Washington Woman magazine will have a new look when its fourth anniversary issue comes out in April -- more splash, more color, and twice as thick, according to Tricia Fox Gordon, president of Regional Woman Inc., the new owner of the 40,000-circulation monthly magazine.
The Milwaukee publishing company, which publishes Wisconsin Woman magazine and is a national advertising sales representative for 20 other magazines, took over Washington Woman in December for an undisclosed price.
Washington Woman has struggled to gain a secure footing in the competitive Washington magazine market since its inception in 1984. Gordon said the magazine is not making a profit, but "with more color and more fun," she said, she expects a change in the bottom line.
Mary Lou Beatty, who has been the magazine's editor and publisher, will remain. But Gordon said she has brought in other employees to beef up the advertising sales and editorial staff.
Gordon said she was interested in the magazine because of the Washington market, which has a large number of professional women. "It's a savvy, upscale marketplace," she said.
"The primary reason we saw an opportunity was that Washington Woman just didn't have an advertising sales staff," and therefore could not sell sufficient advertising to bring in the cash needed to improve the magazine and make a profit, Gordon said. "That's something we know how to do," she said.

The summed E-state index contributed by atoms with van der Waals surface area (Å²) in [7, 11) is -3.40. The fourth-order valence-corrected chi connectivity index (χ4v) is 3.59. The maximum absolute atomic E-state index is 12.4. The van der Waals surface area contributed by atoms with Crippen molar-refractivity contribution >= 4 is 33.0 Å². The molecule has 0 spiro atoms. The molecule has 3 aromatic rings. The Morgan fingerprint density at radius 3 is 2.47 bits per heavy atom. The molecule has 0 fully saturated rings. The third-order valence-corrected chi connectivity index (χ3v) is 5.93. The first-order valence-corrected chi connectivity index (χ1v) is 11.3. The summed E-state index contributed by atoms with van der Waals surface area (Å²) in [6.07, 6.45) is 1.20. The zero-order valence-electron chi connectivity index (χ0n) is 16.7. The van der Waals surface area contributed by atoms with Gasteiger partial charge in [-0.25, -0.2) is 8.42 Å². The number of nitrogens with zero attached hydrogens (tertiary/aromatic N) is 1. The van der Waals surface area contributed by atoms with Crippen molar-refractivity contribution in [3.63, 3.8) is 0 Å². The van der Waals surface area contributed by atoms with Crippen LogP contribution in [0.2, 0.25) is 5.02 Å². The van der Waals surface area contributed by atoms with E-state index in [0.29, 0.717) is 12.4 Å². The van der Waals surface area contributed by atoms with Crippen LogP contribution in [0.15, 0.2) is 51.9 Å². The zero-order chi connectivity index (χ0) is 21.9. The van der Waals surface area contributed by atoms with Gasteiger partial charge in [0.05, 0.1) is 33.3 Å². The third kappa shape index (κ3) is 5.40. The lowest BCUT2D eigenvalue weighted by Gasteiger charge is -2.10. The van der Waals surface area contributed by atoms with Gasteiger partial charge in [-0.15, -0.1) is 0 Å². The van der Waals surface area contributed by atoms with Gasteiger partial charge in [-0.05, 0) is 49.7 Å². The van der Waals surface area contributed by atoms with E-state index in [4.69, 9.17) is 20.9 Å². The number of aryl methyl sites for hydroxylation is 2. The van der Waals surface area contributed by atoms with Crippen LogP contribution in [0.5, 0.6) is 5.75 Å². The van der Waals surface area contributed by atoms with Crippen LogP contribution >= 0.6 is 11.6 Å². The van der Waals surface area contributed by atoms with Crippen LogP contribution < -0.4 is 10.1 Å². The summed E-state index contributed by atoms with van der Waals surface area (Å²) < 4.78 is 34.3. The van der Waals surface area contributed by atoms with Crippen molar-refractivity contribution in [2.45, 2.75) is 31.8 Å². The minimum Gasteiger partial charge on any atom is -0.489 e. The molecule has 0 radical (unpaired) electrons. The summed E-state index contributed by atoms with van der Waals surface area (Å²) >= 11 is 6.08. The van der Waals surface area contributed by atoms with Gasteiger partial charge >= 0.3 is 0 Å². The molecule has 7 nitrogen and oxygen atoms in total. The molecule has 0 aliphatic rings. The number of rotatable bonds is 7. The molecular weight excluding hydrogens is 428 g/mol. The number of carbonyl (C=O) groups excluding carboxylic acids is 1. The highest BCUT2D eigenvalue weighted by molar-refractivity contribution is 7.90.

Gordon acknowledged that Washington Woman faces tough competition for advertising from other magazines, including The Washingtonian, Dossier and Regardie's. She said she has met with representatives of major department stores and other area retailers to find out what would make Washington Woman more attractive to them, and they complained that the magazine looked too much like a newspaper. So the new look will be glossier and slicker, according to Gordon. It also will cost more; the per-issue price rises to $2.50 beginning with the April issue, up from $1.95.
Asked how much she plans to invest to improve the magazine, Gordon declined to give a specific amount. Instead, she laughed and replied, "Tons. But I plan to make tons, too."
Washington Woman launched a circulation campaign a few weeks ago, sending out letters to 200,000 households. The magazine currently has 10,000 paid subscribers and sells about 6,000 copies at newsstands. The remaining 24,000 circulation is controlled circulation -- that is, the magazine sends free copies to certain households to guarantee advertisers that its readers will include the more upscale parts of the Washington market. Gordon hopes to have 50 percent paid subscriptions within two years.
Gordon founded Regional Woman just over a year ago. It is her first venture into magazine publishing. She previously started and then sold a chain of day care centers in Chicago.